The other thing that the author neglects to mention, though he does a good job in the final paragraph of noting that there are a lot of other things to mention (how ironic- the last paragraph of the entire article is basically the only time in which he really gives some useful advice to the reader, though he doesn't elaborate on it at all) is that there is no barometer which you or anyone else can use to determine whether or not all the money and time that you invest into this profession will ever pay off. And that it's incredibly risky and nearly impossible to try and make a living from singing.  Basically the only way that you can be guaranteed a career is if you devote your entire life to singing, sort of like a nun or monk, but somehow while still maintaining a good network of influential connections, keeping your audition arias polished at all times, managing to keep your physical appearance at 100% as often as humanly possible, somehow have or make money to live on, and develop stalker-like habits in regards to your application-material-sending-strategy. This is, of course, predicated on your ability to stay sane and be a nice person like you were before all that sacrifice, too. This may sound grim, and that's because it is, but do not despair- there will always be some masochistic nutcase out there who is more possessed than you about getting hired for the role, so spare no expense and don't be afraid to shed your morals when trying to jockey for your next gig. (I'm being ironic, people.)

But seriously, isn't that what the author is trying to say in a more politically correct way at the very end?  I mean, he could have spared himself all that blunder about which school to attend and what to do when you get there because he basically negates all that in the last paragraph of his article! Those of us who are currently trying to eke out a living in this field have all realized slowly (while lying to ourselves over the last few years as it got worse and we noticed it) that this business as it exists today and has existed in years past is quite extraordinarily broken, and it must be radically revamped in order to be fixed. Or, we abandon the ship and all make our own boats. That's the other option. Because let's face it, if I were the one who was asked by the mother of someone interested in studying to become an opera singer, I would have said to her "Lady, have your kid study business administration (or marketing, or anything for that matter!) and languages, take lessons and coach privately with amazing people, and then just apply for every summer and pay-to-sing program known to man. Because there is certainly no guarantee that if they go to Juilliard or MSM or Mannes or Curtis that they'll have a professional career and studying privately with the teachers who teach at those schools is a much cheaper way of getting the same knowledge. And, they will most likely be happier too at the end of their studies and not burned out about the ugly side of the 'business of singing'. That way, if this industry collapses completely (which, if it keeps going the way it has been, is certainly likely) your child at least has some marketable skills which will enable them to earn a decent middle-class wage, instead of being stuck working boring temp jobs in various offices for the rest of their adult lives and feeling unfulfilled while just scraping by monetarily."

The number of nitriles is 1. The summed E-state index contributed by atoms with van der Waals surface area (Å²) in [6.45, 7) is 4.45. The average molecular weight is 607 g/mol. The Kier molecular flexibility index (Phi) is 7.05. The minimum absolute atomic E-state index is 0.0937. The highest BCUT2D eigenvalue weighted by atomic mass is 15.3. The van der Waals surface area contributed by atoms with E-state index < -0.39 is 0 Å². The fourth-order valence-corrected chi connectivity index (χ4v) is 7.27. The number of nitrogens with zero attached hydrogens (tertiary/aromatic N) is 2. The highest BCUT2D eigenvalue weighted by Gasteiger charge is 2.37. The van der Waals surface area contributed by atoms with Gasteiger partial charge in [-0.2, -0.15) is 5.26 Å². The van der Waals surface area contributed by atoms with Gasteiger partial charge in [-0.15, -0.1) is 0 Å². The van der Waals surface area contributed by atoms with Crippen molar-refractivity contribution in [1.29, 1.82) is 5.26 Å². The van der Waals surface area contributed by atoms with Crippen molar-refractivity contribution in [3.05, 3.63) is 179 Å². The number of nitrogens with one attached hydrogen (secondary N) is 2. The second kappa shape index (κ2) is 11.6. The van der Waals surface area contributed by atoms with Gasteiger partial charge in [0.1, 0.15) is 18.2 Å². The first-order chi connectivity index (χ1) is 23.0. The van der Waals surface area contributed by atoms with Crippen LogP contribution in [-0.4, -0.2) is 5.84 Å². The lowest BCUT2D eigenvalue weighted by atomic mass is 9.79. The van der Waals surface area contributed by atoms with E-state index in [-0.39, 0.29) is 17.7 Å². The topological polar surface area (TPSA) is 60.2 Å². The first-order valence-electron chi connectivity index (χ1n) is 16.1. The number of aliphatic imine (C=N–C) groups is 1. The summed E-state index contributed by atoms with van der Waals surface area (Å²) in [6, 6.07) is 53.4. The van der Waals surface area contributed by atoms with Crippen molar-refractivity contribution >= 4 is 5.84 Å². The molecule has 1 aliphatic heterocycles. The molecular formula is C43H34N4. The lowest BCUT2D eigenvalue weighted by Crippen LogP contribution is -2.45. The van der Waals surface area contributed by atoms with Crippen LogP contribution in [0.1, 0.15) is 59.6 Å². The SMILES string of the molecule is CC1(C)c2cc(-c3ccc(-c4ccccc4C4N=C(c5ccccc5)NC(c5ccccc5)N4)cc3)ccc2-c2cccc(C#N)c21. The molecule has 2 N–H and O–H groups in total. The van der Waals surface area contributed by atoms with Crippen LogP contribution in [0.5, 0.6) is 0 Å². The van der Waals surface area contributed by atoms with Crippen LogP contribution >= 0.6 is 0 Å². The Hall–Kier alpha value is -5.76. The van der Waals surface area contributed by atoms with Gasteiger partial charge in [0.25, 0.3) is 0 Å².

Yes, perhaps that is a bit bleak, and perhaps that may scare the poor woman off entirely from allowing her child to pursue music at all as a career, but that may just be the most sound advice that a person can be given nowadays, due to the drastic surplus of singers who are being churned out each year from conservatories and universities all across the country into an industry where there are less and less spots to fill. At least I certainly wish someone had been that honest with me while I was studying, because we singers aren't dumb. In fact, I'm convinced that most of us still could have studied something completely different and managed the singing thing pretty amazingly on the side until we got that 'breakthrough' gig. (Or have you had a different experience? Please, I'm all ears!)